– Ryan
Commented Jul 15, 2015 at 15:12
• The developer does not maintain that wiki page, random users do. It is not an official source of information any more than this page is. Commented Jul 15, 2015 at 15:50

Seeds are hashed into a 32 bit signed integer. Which is programmer speak for a number that can be positive or negative, and is 32 values in base 2.

This gives the numbers from -2,147,483,648 to 2,147,483,647.

Depending on the implementation of Minecraft some of those might result in the same world in certain aspects like having 2 seeds with different biomes but the same heightmap.

(Partial) correction: If you don't set a text seed minecraft will instead take the current time as it's value, which is a 64 bit number so there are more options there.

• If Minecraft replaces a string seed with current time, how come I always get the same world for seed "SEED"? Commented Jul 14, 2015 at 10:56
• Is there a specific logic that prohibits entry of numbers longet than 32 bits? You are saying that the game can handle 64 bits of time values, but one can only enter 32-bit numbers manually, right? Commented Jul 14, 2015 at 10:57
• @OrcJMR it doesn't replace the string seed with current time, if you don't set it then it'll use the current time. That's also why you can't insert a 64 bit value via the text field. It'll convert that text (via one way hash) to a 32 bit number. If you want to specify an arbitrary number you can edit the map file and delete the generated chunks and then start the game I suppose.
– Elva
Commented Jul 14, 2015 at 11:07
• @KevinvanderVelden if the string entered is numeric it gets parsed into a long and used as the seed, if it isn't then String.hashCode gets used. Commented Jul 14, 2015 at 11:42
• Oh, my bad, reading fail on that time issue. But I've already got to the game and tested: i.imgur.com/x0fMiR3.png It is definitely possible to enter 64-bit integers, like those OVER 9 BILLION. Commented Jul 14, 2015 at 12:02

The number of seeds isn't limited by the application itself. Just by the length of the allowed value for the seed itself.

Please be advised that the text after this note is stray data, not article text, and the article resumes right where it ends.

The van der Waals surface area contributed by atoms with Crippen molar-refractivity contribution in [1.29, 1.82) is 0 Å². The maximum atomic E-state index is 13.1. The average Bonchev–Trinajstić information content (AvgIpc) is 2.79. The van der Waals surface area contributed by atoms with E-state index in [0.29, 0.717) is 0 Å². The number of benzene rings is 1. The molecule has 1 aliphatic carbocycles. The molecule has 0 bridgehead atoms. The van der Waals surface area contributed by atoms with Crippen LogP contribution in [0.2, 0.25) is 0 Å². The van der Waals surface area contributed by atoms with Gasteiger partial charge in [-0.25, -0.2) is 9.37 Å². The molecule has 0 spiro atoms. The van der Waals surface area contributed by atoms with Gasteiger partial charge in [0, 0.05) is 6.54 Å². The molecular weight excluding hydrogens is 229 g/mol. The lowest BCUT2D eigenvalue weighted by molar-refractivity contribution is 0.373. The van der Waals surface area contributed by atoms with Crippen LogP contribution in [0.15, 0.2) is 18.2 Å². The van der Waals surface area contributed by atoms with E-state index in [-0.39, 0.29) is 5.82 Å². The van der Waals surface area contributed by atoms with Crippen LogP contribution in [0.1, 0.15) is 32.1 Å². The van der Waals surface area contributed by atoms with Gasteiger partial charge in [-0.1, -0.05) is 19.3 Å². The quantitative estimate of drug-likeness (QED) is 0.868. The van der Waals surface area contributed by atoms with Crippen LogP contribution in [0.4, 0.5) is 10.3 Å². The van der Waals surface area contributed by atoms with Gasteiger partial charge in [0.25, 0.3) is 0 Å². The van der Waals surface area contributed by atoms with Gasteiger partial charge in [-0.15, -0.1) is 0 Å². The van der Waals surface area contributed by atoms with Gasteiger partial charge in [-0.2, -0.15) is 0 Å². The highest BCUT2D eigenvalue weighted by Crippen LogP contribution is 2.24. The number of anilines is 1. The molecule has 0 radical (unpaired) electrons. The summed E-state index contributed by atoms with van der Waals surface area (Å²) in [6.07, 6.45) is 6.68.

The seeds won't be stored into Minecraft. The seed itself will just be some kind of "startvalue" where the world generation starts it generate process. There isn't a seed for every world inside the game itself. You'll only get the same world as the generation process would run and generate the same world due to the same start conditions.

You can compare it by counting the steps from your way home to your work. If the same condition applies every day the same way will be used. If it snows one day or if you stay up a bit later on the day the start condition is different and your going to take another way or another time to your work. But if the same different condition would apply on another day it will end the same way. Just as an example to clarify it for the non-techies. :-)

Computers do not truly generate random numbers. When fetching a random number, it just gives you the next number in a sequence of seemingly random numbers (they have no pattern or connection to each other).

A seed is what truly randomizes this list of numbers, in most cases, the current system time will be used as a seed. You could think of a seed as a way to get the same random result repeatedly.
The way a Minecraft world is generated is by an algorithm that repeatedly fetches random numbers such as when to increase surface height, etc...

Using seeds, these random numbers will be the same each time, which results in a world being the same when the same seed is used.
That being said, seeds do not take up disk space because they are simply a way to scramble/randomize the list of seemingly random numbers.

• Well, It actually picks one of the seeds based on the time your computer is set at. Commented Jul 15, 2015 at 4:48
• More importantly, this did not answer the question that was asked. Commented Nov 27, 2015 at 21:55

1.2413916e+61

apparently this it is a very big number but 48x! would be the answer

• This answer would be a lot better if you explained where those numbers are coming from - what is 48! supposed to represent? As of right now it looks like this is completely wrong. Commented Sep 2, 2016 at 16:12